The “Print is Dead” Objection

By | September 15, 2014

If you Google the question, “What percentage of email is SPAM?” the answers range from a minimum of 88% to a high water mark of 94%. That is incredible when you think about it.

I don’t have a grasp on the number of emails that I receive, but I know that when I come in to the office in the morning, there are typically 30 emails waiting for me and only 4 or 5 avoid my filter.

A few hours later, before lunch, I head to my mail box. Increasingly, it’s spectacularly unencumbered by mail. Gone are the solicitations and colored postcards. Only an occasional paper bill and a check, the local weekly newspaper, and a handwritten letter from my mom and dad remain.

While I was gone, eleven more emails came in, only one of which is personal. Delete. Delete. Delete. Delete. Delete. Delete. Delete. Delete. Delete. Delete. And now I am ready for work. Annoyed, but ready for work.

It’s funny to think about what has happened. Our clients have decided to stop mailing. A common objection is now, “Print is dead. We are putting everything on the web.” In theory, that works. I mean, if you don’t print and you don’t mail, you’ll save a bundle.


How are people going to find out about your website? Through Facebook? Seriously? Are customers delusional enough to think that their company is so fascinating that customers are waiting on their every Tweet?

Oh, I see. They are planning to use broadcast email. Perfect! Constant Contact is a wonderful company. I use it myself, in fact. But the definition of SPAM is unrequested email communication and those companies have, at best, an 88% chance that the customer is going to see the email.

Meanwhile, across town, the mailbox is empty. What little that does arrives is unique and different and gets scrutinized and reviewed. Hmmmmmm…..

In the rush to save money and cut costs, companies are instead cutting ties and lifelines with prospects and customers. Print is an integral part of any social media campaign. Mailings drive traffic to websites. Variable data connects the specifics gathered in the “Contact Us” process and delivers information that is relevant.

Print is dead? Not to those who seek to differentiate. Not to those who want to find an underutilized and spacious medium, one that is uncluttered and familiar. Before all of the lemmings jump off of the cliff, let’s remind our customers where print fits. Just don’t put the message in an email.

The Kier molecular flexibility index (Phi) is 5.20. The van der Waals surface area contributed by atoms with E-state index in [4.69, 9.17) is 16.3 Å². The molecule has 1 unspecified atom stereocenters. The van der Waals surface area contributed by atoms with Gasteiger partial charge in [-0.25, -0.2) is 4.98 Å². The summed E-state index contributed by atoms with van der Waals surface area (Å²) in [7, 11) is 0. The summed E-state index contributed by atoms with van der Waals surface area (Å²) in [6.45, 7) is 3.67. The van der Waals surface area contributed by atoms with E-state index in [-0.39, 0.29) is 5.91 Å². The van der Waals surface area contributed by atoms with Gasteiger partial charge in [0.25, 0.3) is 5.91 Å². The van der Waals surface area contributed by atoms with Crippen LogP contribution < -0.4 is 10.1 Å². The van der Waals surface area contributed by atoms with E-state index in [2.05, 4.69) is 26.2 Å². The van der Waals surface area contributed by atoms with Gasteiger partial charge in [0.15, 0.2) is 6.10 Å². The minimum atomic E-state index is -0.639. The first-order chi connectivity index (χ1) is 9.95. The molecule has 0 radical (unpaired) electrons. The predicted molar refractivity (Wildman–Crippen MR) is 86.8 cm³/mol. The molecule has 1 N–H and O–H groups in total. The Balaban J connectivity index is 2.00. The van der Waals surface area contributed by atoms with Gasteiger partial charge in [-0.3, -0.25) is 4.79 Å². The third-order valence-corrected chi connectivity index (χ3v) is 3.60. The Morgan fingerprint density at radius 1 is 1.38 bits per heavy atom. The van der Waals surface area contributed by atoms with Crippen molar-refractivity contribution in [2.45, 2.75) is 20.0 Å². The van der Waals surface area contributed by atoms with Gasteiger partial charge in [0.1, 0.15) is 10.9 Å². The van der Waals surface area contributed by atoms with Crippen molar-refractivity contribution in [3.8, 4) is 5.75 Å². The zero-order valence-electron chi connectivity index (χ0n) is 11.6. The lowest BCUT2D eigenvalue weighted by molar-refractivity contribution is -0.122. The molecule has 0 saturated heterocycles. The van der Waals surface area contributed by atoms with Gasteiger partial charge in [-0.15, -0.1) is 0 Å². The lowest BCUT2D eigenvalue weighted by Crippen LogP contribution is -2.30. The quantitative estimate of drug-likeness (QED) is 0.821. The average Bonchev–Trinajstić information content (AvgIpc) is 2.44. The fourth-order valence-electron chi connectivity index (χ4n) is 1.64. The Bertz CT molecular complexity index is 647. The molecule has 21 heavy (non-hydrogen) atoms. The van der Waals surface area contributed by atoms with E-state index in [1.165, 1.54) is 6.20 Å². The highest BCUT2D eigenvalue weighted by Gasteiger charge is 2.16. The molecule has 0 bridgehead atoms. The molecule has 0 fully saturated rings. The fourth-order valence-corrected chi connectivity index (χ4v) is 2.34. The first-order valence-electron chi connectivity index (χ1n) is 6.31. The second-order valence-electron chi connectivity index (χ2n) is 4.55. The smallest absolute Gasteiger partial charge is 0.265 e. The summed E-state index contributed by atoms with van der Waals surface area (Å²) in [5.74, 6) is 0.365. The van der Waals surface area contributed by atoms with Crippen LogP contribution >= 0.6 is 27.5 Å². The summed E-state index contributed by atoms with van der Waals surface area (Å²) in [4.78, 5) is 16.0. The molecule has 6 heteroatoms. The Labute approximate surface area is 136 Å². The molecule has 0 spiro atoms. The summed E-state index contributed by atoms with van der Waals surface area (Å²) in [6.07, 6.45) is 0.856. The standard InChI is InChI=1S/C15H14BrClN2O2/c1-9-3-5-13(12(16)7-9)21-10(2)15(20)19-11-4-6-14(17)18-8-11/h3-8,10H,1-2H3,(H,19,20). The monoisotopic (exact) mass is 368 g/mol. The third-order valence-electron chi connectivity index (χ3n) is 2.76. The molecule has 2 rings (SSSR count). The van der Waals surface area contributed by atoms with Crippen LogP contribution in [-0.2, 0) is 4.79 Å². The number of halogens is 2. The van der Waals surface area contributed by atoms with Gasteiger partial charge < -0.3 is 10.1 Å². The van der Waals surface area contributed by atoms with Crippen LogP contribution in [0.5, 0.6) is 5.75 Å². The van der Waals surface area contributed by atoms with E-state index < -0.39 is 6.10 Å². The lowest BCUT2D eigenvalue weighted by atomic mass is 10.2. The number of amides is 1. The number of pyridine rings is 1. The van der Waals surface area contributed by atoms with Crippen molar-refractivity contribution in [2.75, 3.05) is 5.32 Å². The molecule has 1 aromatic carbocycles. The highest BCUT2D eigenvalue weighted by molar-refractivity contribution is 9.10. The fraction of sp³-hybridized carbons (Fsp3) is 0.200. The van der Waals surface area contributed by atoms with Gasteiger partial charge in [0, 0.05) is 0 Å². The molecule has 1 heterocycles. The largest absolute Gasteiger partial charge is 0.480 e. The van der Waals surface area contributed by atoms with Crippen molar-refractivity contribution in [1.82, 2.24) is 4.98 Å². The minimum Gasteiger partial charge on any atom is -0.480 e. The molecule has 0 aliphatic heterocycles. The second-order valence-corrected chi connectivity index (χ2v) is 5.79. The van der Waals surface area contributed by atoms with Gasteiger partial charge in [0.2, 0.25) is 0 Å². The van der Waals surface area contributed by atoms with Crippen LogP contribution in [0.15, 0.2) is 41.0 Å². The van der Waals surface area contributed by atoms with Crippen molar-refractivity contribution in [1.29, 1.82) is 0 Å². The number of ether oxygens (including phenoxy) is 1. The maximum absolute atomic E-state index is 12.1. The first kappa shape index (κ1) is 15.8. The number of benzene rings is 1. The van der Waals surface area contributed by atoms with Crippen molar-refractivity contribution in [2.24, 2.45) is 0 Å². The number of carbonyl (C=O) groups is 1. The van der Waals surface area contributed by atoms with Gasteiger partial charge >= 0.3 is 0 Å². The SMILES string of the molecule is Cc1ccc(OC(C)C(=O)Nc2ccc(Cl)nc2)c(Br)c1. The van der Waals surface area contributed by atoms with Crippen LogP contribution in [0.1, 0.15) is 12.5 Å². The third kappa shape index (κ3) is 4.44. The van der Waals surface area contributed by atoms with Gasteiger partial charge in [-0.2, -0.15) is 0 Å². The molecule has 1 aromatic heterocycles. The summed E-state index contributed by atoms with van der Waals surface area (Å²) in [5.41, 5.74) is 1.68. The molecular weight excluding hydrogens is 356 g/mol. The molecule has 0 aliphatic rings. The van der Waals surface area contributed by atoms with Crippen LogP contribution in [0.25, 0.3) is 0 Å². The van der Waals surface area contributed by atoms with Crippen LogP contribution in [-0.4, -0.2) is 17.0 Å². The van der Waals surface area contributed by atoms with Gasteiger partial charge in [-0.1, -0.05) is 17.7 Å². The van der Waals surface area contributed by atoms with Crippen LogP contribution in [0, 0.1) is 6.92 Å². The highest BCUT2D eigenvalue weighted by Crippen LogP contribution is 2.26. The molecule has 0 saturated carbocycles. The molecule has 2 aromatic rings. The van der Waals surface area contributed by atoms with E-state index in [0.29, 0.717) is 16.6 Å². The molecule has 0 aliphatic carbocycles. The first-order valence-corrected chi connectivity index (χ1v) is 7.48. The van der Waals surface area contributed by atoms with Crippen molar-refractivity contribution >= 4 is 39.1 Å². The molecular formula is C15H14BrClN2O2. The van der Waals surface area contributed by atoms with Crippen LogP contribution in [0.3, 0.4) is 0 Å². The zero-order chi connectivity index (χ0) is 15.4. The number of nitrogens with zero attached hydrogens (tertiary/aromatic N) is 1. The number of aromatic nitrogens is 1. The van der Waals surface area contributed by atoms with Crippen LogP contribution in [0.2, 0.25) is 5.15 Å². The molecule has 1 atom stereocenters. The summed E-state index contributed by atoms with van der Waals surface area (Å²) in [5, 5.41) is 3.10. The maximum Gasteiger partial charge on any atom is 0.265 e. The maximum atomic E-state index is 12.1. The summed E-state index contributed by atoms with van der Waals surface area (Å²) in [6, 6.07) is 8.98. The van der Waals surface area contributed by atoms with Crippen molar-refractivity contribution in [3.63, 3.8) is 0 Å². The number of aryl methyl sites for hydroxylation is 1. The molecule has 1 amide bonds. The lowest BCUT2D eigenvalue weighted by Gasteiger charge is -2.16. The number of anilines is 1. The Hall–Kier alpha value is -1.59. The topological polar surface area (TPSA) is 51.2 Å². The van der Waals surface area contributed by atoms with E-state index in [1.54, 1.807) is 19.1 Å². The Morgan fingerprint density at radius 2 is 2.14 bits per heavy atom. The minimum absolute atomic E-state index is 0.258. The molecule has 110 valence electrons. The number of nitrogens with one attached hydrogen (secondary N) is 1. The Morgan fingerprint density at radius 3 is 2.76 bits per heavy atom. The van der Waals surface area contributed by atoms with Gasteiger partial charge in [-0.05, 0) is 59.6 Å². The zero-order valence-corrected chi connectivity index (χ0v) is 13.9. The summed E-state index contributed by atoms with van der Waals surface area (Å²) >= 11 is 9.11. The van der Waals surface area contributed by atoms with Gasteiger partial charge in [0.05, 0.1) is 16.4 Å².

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2 thoughts on “The “Print is Dead” Objection

  1. Shelley Sweeney

    The opportunity here is to reach consumers through simple, focused content. Getting your message noticed in today’s oversaturated media world is an ongoing challenge. A one-size-fits-all approach doesn’t work, so successful marketers need to focus on relevancy and personalization in order to cut through the clutter. If you create meaningful, engaging content, then there shouldn’t be distraction; customers will clearly see your content and will still want to open your email.

    Although, current statistics speak volumes about the importance of direct mail, even in today’s digital world. Shoppers who receive a direct mail piece directing them to an online site spend an average 13 percent more than those who do not receive a printed piece. Now is an exciting time for the printing industry because brands are creating innovative, inspiring and impactful printed pieces that engage consumers both traditionally and digitally. – Shelley Sweeney, VP/GM Service Bureau/Direct Mail Sectors, Xerox

  2. Mike Porter

    Yesterday my internet connection was down so I took advantage of the break in the action to delete 3,000 emails from my inbox. I never even looked at them. Obviously it’s been a while since I did some housecleaning, but when I get busy those messages pile up in a hurry. Most days I receive ten times more emails than I have time to read.

    I feel sorry for the people who work hard to create, test, and distribute those messages. They have only 30 characters or so to distinguish their email as one of the few I choose to read. I probably vaporized some really great relevant and personalized email yesterday, but with so much to wade through there’s just no time to separate the engaging content from the batch and blast efforts.

    In contrast, I look at every single piece of marketing mail I retrieve from my curbside box – about two a day. It may not all be compelling content but at least it gets seen. The mailers can use the entire surface of the mail piece to communicate the value of looking at the contents. Even if I don’t take action, they’ve gained some brand awareness. I don’t think email messages enjoy the same benefits.

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